2. While watching the series, I got the sense that the writer was driven by an appreciation for ‘60s and ’70s science fiction, but then as it progressed, I felt perhaps you were driven by a love of space exploration. Is either or both of those true? You just paid such beautiful homage to the moon landing that it couldn't have just been a half-baked idea you had. You made me feel something there with the way you made the still photos come to life.

“Mercury Men” draws inspiration from several places: the retro serials of the ’30s and ’40s, the science fiction films of the ’50s, the “Twilight Zone” television series, the Star Wars and Indiana Jones films, and as is depicted in episode 6, the space race of the 1960s. The NASA sequence was designed to inspire Edward, and in turn the viewers, by reminding him of what an impossible feat normal, everyday American men and women were capable of achieving. That specific episode is without a doubt my favorite of the entire series.

3. Tell me about the props, particularly the ray gun (pew pew), the brain (ew) and the gravity engine. Who designed and built them?

I designed and built all the props. The ray gun is a classic revolver modified with PVC piping. While it is technically a futuristic weapon, I still wanted it to look like it was modeled after a retro item. So while it shoots lasers, the laser "bullets" need to be manually loaded.

The brain itself was a Halloween prop I picked up at a local costume store. The brain's jar is a simple glass kitchen jar topped with metal stove drip pans and outfitted with all sorts of fun electrical wires and doodads, including components from a 1950s telephone.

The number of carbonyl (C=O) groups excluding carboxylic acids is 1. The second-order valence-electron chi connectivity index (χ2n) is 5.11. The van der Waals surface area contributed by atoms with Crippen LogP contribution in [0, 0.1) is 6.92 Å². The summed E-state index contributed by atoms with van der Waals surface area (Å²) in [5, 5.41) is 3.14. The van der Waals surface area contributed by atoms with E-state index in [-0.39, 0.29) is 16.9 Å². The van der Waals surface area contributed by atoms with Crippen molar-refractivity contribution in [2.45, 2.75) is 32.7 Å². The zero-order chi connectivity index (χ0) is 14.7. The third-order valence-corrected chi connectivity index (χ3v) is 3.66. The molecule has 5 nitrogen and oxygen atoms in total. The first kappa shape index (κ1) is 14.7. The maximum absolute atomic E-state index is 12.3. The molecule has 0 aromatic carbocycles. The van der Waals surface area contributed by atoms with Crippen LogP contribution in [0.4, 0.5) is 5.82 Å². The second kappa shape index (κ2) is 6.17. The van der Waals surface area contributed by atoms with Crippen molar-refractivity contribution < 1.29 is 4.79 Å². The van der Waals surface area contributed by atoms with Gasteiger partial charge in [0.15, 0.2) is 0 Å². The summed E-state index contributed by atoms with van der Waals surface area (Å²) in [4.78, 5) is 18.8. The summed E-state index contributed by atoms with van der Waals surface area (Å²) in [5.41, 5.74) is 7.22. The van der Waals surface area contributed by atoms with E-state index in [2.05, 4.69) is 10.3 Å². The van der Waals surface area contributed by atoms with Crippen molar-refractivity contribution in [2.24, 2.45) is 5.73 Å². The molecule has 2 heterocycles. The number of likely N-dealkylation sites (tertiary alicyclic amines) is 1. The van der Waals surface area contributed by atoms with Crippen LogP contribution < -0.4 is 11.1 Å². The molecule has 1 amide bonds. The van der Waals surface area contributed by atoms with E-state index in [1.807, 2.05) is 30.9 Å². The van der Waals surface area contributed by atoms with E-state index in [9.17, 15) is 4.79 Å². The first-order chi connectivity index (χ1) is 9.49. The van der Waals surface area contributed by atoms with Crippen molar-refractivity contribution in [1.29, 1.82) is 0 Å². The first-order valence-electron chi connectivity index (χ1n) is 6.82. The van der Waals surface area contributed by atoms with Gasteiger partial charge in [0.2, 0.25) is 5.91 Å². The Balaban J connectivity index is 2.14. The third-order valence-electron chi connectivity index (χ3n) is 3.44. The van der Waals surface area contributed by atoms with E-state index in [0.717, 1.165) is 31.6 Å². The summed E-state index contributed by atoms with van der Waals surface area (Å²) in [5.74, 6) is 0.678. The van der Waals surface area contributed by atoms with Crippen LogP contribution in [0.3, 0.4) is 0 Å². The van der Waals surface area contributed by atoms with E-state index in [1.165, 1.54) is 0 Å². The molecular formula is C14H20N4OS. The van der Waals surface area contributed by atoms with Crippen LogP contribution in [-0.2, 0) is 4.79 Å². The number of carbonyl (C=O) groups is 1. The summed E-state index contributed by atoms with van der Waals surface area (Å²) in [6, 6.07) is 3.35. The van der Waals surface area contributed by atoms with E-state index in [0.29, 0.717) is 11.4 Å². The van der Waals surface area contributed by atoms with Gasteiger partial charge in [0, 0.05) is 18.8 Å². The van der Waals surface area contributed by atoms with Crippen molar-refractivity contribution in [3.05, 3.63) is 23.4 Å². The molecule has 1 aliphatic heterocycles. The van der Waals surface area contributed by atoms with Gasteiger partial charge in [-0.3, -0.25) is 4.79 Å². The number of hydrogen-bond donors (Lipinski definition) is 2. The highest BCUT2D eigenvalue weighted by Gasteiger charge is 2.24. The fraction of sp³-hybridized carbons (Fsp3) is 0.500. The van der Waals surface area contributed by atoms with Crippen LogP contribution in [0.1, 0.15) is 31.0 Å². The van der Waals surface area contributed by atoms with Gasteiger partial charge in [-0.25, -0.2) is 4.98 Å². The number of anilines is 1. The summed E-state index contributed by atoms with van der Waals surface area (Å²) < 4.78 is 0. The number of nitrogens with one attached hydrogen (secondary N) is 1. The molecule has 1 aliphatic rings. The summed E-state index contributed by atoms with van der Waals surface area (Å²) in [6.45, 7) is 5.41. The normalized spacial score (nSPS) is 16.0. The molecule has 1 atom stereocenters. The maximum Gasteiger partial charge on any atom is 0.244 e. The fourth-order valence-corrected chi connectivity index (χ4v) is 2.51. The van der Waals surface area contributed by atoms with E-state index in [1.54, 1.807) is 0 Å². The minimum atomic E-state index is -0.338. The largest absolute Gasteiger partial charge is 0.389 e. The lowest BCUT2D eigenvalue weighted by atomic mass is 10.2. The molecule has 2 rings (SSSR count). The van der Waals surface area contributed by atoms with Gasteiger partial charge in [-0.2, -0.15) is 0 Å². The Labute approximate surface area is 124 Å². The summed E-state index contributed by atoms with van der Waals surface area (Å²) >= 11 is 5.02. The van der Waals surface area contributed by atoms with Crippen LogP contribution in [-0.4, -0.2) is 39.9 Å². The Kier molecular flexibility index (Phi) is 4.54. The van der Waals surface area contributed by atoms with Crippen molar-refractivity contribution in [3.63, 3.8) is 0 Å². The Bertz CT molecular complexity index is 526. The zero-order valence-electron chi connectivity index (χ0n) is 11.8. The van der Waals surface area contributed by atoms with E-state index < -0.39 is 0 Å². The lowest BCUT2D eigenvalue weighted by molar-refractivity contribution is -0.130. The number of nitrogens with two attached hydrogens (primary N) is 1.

The Gravity Engine was built by my father and I. I drew a general sketch, but we basically strolled through flea markets, thrift stores, junk yards and hardware stores looking for items we thought would work. The main body of the engine is an old kerosene heater topped with the housing for a ceiling fan motor.

4. If you could do this entire project all over again, what would you have done differently?

My biggest regret is not having the Grace character throughout the entire series. The role was intentionally kept short because I was having trouble finding the right actress, especially one that could commit to the entire production for free. [Pittsburgher] Amy Staggs auditioned for the role just a week or so before filming began so I had no idea how great she would be and how wonderful her chemistry with Mark was. Combined with Mark and Curt, they would have made a great trio.